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|Title:||Becoming a successful corporate communication practitioner in international business consultancy||Authors:||Hall, D||Issue Date:||2015||Publisher:||Springer||Source:||In PPK Ng & CSB Ngai (Eds.), Role of language and corporate communication in Greater China : from academic to practitioner perspectives, p. 49-74. Heidelberg: Springer , 2015 How to cite?||Abstract:||Corporate communication practitioners have a very wide range of professional responsibilities ranging from the almost ubiquitous, for example, media relations, public relations, communication strategy, crisis communications and public policy, to those that are less common, such as investor relations, government relations, technical communications and ethics (Goodman MB, Hirsch PB, Corporate communication: Strategic adaptation for global practice. Peter Lang, New York, 2010). This chapter examines how the most frequently encountered of these responsibilities are discharged and highlights the skills and technical practices that are necessary for their successful execution. It further examines the leadership roles of corporate communication professionals in the corporation, among the more commonly encountered of which include counsel to the CEO and the corporation, manager of the company’s reputation, driver of the company’s publicity and manager of the company’s image (Goodman MB, Hirsch PB, Corporate communication: Strategic adaptation for global practice. Peter Lang, New York, 2010). It is these leadership roles of corporate communicators that highlight their importance both internally and externally in protecting, maintaining and enhancing the company’s reputation. It also conditions the relationship of corporate communicators with those executives who have primary responsibility for critical programmes, such as investor and government relations, where corporate communicators have a secondary role. It is the task of corporate communicators working as a team with directors and senior managers to formulate and agree a coherent narrative that best represents the company’s activities, aspirations and strategy. In undertaking this work, corporate communicators may call on the support of communication consultancies (and they may themselves choose to spend part of their careers in consultancy), and the chapter discusses their differing roles and how optimum results can be achieved from their combined efforts.||URI:||http://hdl.handle.net/10397/55318||ISBN:||9783662468814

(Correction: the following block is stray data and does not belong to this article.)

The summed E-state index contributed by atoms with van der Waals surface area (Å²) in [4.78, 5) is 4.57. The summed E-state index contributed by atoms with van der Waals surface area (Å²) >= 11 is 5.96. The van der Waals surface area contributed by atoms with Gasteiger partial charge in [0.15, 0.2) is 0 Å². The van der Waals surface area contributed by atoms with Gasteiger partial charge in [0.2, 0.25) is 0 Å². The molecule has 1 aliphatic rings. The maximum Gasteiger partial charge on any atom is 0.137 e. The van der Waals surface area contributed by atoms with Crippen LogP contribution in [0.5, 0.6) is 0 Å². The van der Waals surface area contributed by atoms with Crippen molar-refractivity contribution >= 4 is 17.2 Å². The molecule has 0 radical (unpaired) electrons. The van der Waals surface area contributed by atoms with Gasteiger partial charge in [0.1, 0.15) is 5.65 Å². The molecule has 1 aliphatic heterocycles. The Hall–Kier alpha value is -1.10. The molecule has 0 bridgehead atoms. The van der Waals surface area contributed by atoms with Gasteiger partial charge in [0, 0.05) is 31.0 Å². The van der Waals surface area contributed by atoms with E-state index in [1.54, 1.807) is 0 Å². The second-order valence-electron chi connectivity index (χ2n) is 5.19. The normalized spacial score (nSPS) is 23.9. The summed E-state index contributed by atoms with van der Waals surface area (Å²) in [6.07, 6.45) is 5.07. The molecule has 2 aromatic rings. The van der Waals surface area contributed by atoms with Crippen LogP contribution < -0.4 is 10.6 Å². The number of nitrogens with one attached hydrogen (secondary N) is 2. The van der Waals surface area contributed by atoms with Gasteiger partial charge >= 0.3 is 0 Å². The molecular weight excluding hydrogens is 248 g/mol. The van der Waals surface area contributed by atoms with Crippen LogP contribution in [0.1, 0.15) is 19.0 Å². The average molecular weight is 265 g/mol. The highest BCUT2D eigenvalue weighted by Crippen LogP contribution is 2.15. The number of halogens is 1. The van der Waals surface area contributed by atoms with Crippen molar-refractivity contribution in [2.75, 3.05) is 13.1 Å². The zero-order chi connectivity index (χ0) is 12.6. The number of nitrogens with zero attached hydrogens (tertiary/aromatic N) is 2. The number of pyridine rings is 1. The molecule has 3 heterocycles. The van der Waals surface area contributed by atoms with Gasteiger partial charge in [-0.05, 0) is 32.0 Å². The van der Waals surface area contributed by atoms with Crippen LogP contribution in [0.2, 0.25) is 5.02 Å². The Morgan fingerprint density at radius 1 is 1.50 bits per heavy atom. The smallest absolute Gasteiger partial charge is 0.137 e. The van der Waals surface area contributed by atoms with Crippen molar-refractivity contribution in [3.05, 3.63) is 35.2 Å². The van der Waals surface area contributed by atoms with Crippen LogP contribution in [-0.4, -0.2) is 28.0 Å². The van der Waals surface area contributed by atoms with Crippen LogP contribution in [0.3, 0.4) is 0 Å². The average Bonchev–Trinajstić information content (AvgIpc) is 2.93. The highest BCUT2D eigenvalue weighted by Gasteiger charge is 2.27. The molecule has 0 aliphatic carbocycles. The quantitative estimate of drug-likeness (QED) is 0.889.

|Appears in Collections:||Book Chapter|
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